Ash dieback (Chalara fraxinea)

What is Ash dieback?

Ash dieback, Hymenoscyphus fraxineus (also known as Chalara fraxinea), is the most significant tree disease to affect the UK since Dutch elm disease which was first recognised in the 1960s. It will lead to the decline and death of the majority of ash trees in Britain and has the potential to infect more than two billion ash trees (over 1.8 billion saplings and seedlings to more than 150 million mature trees) across the country.

It is an airborne fungus that enters the tree via the leaves and occasionally the stem in young trees. During the summer these will turn black and fall to the ground. The tree then shuts down its water carrying vessels to stop the fungus spreading through the tree. This causes the die back of young and eventually all branches.

Observatree ash dieback identification guide

The Tree Council identification guide

The Tree Council identification guide in larger trees

What are we doing?

ESCC are surveying the county’s roads in 2019 in order to record where ash trees are and what level of infection they are showing. This information will help prioritise any action required, such as felling or further inspections.

Our ash dieback strategy will include working closely with districts, boroughs and parish councils, as well as members of the public who owns ash trees close to public highways.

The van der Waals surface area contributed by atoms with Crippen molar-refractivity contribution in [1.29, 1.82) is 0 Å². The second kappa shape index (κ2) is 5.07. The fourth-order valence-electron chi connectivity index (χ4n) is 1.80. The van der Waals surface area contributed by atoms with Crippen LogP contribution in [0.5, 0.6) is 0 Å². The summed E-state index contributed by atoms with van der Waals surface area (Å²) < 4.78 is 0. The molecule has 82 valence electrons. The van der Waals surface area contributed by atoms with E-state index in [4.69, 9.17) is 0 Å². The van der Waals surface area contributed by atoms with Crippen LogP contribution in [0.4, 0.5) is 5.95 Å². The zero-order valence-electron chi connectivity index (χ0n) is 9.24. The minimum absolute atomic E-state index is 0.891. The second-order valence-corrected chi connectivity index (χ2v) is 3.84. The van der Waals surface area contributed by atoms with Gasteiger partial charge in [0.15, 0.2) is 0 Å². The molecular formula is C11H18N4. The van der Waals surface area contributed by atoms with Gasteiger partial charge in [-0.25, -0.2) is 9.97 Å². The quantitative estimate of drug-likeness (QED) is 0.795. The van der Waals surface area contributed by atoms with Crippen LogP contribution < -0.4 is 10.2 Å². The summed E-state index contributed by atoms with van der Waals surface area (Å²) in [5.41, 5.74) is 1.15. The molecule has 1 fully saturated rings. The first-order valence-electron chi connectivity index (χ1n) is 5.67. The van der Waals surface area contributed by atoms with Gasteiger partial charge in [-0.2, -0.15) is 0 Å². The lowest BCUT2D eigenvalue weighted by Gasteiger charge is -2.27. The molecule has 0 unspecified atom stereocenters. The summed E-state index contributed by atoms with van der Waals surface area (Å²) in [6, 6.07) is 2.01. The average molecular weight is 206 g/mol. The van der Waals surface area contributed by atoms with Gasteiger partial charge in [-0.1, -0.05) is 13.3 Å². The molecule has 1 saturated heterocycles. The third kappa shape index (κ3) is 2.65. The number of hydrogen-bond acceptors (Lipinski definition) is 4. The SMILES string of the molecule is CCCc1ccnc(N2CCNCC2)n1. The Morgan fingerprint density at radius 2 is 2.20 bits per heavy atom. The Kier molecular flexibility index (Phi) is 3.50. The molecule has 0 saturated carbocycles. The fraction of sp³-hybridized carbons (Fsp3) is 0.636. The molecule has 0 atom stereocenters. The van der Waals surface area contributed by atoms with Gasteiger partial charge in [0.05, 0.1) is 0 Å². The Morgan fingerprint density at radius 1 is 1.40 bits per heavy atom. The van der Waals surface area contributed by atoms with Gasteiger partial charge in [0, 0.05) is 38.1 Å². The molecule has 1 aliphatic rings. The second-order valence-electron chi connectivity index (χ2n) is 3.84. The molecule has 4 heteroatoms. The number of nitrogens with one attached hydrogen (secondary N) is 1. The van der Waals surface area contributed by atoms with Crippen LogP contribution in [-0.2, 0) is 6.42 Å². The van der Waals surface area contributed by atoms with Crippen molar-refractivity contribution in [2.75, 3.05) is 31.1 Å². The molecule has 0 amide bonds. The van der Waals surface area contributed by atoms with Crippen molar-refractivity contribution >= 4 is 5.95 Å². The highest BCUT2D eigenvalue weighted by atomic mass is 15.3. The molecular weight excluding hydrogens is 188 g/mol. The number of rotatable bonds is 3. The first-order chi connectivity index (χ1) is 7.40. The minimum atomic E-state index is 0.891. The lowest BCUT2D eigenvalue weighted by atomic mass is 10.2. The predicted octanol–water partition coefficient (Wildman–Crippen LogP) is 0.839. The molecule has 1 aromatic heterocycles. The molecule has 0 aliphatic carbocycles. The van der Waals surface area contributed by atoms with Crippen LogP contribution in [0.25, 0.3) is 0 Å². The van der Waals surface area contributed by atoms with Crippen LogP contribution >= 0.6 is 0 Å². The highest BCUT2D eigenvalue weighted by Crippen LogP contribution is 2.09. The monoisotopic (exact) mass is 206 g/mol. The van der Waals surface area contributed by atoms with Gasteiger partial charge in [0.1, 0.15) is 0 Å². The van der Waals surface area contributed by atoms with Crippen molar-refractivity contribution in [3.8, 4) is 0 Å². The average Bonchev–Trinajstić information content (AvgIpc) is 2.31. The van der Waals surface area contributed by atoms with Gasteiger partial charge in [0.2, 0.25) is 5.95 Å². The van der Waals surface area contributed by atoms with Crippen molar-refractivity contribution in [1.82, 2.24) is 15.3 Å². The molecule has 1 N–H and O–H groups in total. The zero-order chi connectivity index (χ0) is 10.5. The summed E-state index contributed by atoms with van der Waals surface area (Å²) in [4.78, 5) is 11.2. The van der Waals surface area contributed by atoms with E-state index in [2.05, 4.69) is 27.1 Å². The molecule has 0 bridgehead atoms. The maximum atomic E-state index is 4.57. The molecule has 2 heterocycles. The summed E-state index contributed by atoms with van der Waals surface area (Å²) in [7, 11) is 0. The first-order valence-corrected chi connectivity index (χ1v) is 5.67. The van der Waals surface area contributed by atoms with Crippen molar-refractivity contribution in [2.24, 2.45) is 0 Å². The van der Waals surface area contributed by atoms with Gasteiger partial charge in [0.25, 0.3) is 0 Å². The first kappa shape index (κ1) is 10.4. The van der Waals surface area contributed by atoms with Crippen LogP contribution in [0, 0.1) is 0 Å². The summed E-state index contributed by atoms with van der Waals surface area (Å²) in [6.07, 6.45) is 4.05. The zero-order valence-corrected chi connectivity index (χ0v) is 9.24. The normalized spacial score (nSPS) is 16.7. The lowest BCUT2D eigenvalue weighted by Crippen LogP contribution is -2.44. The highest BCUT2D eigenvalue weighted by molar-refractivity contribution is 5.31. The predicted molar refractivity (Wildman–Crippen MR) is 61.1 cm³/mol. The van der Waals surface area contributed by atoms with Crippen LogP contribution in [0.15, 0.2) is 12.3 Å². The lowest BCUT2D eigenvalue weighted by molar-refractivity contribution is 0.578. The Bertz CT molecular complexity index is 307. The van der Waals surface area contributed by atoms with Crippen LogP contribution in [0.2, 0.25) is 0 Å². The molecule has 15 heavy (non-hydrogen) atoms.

If you own an ash tree

If you are aware that you have an ash tree on your property, you should be aware of the responsibility you have to ensure it does not become a risk to people or property. Ash trees can decline rapidly once infected and become brittle and weak at the roots, especially if a secondary pathogen attacks the tree.

If your ash are within falling distance of the public highway (which includes footpaths and bridleways) and shows signs of Chalara infection, you may be served with a notice to fell the trees by ESCC Highways who are the local Highway Authority under section 154 of the Highways Act.

If you are unsure whether your tree(s) are infected, you can use the guidance above, or ask a reputable tree surgeon.

Woodland managers and countryside workers

If you own woodland which contains ash you should be aware that:

  1. Markets for lower grade timber are available which may help reduce the cost of felling; and
  2. There are grants available under Countryside Stewardship which can contribute towards the cost of restocking and ongoing management.

For further information on managing your woodland and available grants, and for the contact details of your local Forestry Commission Woodland Officer please visit The Forestry Commission’s website.

For guidance about biosecurity, cleaning tools and equipment, see:

Countryside visitors and householders

The risk of spreading the disease by visiting a forested area is very low, but you can help by following advice from the Forestry Commission website – Advice to forest visitors.

Contact us

For more details on ash dieback, contact our Dutch Elm Disease Officer.